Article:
John Kean wrote to Susan Kean, his wife, address not included. The letter has four dates January 27, January 30, February 3, and February 7. John was anxious to hear from Susan and when her letters did arrive he was relieved. He would write to Peter Van Brugh Livingston and Lewis William Otto, but he did not know what to say. His health had not been very good due to the cold. On the 7th he wrote that today should be the day Susan gives birth and expressed his hopes and fears.
John Kean to Susan Kean, March 13-16, 1788
John KeanMarch 13-16, 1788
John Kean wrote to Susan Kean, his wife, address not included. the letter is written over two days March 13 and March 16. He had been participating in sporting events with Mr. Sol and others. When looking at old letters he found one from Lewis William Otto where he shared his excitement over being married (Lewis William Otto to John Kean, March 18, 1787). John hoped he would never have to experience losing his wife. Mrs. Gough had gotten some orange, shaddock, and citrons trees, as well as flowers for John's garden. He remarked that since his arrival two of his enslaved women had given birth to baby boys.
John Kean to Susan Kean, March 25-27, 1788
John KeanMrch 25-27, 1788
John Kean wrote to Susan Kean, his wife, address not included. He wrote bout how he missed her and had not received any letters from her. He then mentioned having purchased land in South Carolina for her under John Rutherfurd's name. He wanted to sell some land to pay his debts, the most pressing being the estate debt owed to his sister, Jane Corvaisier. He inquired about Mr. Parker and said that he would be heading to Georgia.
John Kean to Susan Kean, March 30- April 1, 1788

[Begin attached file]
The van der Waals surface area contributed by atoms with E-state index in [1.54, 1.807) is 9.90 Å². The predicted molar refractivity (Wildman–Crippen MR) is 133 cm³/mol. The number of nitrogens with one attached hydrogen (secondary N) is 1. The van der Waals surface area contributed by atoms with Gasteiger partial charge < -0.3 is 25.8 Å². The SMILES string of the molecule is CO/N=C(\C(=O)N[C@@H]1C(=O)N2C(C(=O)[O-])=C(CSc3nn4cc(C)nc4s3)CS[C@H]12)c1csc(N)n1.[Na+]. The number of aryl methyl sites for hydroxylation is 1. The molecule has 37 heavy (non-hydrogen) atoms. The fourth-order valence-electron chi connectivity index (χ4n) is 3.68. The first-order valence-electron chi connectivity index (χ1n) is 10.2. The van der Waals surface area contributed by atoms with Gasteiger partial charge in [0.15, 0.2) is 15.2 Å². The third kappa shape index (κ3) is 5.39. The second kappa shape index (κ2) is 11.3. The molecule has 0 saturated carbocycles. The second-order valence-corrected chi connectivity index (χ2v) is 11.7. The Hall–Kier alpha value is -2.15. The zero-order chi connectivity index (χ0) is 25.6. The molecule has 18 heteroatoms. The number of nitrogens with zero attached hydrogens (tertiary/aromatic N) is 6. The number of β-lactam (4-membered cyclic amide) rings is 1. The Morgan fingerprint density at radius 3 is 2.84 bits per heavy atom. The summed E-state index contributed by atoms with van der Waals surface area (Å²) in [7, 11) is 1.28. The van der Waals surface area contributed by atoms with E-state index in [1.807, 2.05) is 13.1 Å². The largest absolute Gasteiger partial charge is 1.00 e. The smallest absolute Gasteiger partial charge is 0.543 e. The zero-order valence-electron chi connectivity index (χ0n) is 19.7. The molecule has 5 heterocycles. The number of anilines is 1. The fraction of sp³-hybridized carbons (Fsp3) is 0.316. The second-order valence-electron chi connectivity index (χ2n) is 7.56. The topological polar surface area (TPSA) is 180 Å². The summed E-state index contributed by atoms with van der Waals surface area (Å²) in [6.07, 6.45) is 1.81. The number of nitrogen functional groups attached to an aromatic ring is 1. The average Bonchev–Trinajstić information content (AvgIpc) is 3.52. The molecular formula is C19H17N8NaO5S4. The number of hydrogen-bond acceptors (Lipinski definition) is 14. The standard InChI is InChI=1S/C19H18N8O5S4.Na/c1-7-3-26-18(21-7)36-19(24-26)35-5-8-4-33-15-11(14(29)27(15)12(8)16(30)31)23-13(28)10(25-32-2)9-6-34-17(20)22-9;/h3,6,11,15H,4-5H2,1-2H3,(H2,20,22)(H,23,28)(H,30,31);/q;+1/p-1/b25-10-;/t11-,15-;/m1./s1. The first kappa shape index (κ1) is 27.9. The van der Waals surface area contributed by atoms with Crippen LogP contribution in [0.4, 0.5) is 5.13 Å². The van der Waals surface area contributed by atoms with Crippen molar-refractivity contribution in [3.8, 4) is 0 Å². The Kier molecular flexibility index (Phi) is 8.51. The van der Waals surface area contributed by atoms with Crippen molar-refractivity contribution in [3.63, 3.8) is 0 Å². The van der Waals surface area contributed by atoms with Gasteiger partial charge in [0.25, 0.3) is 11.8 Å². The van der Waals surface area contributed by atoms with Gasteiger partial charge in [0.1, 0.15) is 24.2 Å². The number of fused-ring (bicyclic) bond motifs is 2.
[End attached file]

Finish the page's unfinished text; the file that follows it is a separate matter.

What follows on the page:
John KeanMarch 30- April 1, 1788
John Kean wrote from Savannah to Susan Kean, his wife, address not included. His friend Schermerhorn was traveling up to New York and agreed to take this letter. John visited his nieces Mary and Eliza Houstoun. He is staying in Savannah with his friend John Habersham and his wife. His other friend Stephens is ill and John would have to visit him again before returning to New York. He planned on returning to Beaufort on April 5, as April 11 was when delegates to the Constitutional Convention were to be elected.
John Kean to Susan Kean, May 14-15, 1788
John KeanMay 14- May 15, 1788
John Kean wrote from Charleston to Susan Kean, his wife, address not included. He wrote he was traveling north. The Constitutional Convention would meet from 9 am -4 pm. He wrote he was very concerned about the debt of South Carolina and that there were many different opinions between the states. He thanked her for sending his letter to Lewis William Otto and said he was sending jonquil and birds, similar to those he sent to Madame De La Forest.
Eliza Livingston to Susan Livingston
Elizabeth Livingstonbetween 1783-1786